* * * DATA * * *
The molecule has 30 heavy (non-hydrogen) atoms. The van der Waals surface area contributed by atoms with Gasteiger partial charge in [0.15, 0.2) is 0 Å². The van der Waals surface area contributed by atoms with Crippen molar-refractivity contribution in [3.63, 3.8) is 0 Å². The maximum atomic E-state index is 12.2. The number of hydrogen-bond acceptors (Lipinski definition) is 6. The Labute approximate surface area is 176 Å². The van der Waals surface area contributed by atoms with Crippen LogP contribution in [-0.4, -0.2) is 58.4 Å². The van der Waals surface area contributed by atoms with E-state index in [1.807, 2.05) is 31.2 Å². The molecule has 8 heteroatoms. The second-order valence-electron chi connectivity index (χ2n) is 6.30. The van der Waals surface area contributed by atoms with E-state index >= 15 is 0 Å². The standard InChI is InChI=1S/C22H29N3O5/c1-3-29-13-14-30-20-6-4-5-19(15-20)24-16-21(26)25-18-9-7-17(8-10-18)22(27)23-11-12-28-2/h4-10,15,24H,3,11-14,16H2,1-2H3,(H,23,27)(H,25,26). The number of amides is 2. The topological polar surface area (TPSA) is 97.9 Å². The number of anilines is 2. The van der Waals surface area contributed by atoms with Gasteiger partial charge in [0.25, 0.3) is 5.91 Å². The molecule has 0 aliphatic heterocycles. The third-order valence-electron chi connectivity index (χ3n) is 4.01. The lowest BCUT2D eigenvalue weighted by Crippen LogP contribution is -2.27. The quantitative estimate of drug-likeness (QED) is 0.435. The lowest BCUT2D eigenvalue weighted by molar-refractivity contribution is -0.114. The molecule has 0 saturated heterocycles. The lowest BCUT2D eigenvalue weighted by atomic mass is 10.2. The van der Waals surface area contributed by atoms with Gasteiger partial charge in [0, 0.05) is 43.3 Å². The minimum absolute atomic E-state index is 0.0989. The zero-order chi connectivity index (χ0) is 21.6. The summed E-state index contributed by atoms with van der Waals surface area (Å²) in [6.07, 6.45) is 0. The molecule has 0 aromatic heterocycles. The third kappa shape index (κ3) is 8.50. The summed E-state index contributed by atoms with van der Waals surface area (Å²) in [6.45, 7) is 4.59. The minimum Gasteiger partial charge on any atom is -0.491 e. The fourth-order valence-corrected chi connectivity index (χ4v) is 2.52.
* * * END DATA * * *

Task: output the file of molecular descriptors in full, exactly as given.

The molecule has 30 heavy (non-hydrogen) atoms. The van der Waals surface area contributed by atoms with Gasteiger partial charge in [0.15, 0.2) is 0 Å². The van der Waals surface area contributed by atoms with Crippen molar-refractivity contribution in [3.63, 3.8) is 0 Å². The maximum atomic E-state index is 12.2. The number of hydrogen-bond acceptors (Lipinski definition) is 6. The Labute approximate surface area is 176 Å². The van der Waals surface area contributed by atoms with Crippen LogP contribution in [-0.4, -0.2) is 58.4 Å². The van der Waals surface area contributed by atoms with E-state index in [1.807, 2.05) is 31.2 Å². The molecule has 8 heteroatoms. The second-order valence-electron chi connectivity index (χ2n) is 6.30. The van der Waals surface area contributed by atoms with E-state index >= 15 is 0 Å². The standard InChI is InChI=1S/C22H29N3O5/c1-3-29-13-14-30-20-6-4-5-19(15-20)24-16-21(26)25-18-9-7-17(8-10-18)22(27)23-11-12-28-2/h4-10,15,24H,3,11-14,16H2,1-2H3,(H,23,27)(H,25,26). The number of amides is 2. The topological polar surface area (TPSA) is 97.9 Å². The number of anilines is 2. The van der Waals surface area contributed by atoms with Gasteiger partial charge in [0.25, 0.3) is 5.91 Å². The molecule has 0 aliphatic heterocycles. The third-order valence-electron chi connectivity index (χ3n) is 4.01. The lowest BCUT2D eigenvalue weighted by Crippen LogP contribution is -2.27. The quantitative estimate of drug-likeness (QED) is 0.435. The lowest BCUT2D eigenvalue weighted by molar-refractivity contribution is -0.114. The molecule has 0 saturated heterocycles. The lowest BCUT2D eigenvalue weighted by atomic mass is 10.2. The van der Waals surface area contributed by atoms with Gasteiger partial charge in [0, 0.05) is 43.3 Å². The minimum absolute atomic E-state index is 0.0989. The zero-order chi connectivity index (χ0) is 21.6. The summed E-state index contributed by atoms with van der Waals surface area (Å²) in [6.07, 6.45) is 0. The molecule has 0 aromatic heterocycles. The third kappa shape index (κ3) is 8.50. The summed E-state index contributed by atoms with van der Waals surface area (Å²) in [6.45, 7) is 4.59. The minimum Gasteiger partial charge on any atom is -0.491 e. The fourth-order valence-corrected chi connectivity index (χ4v) is 2.52.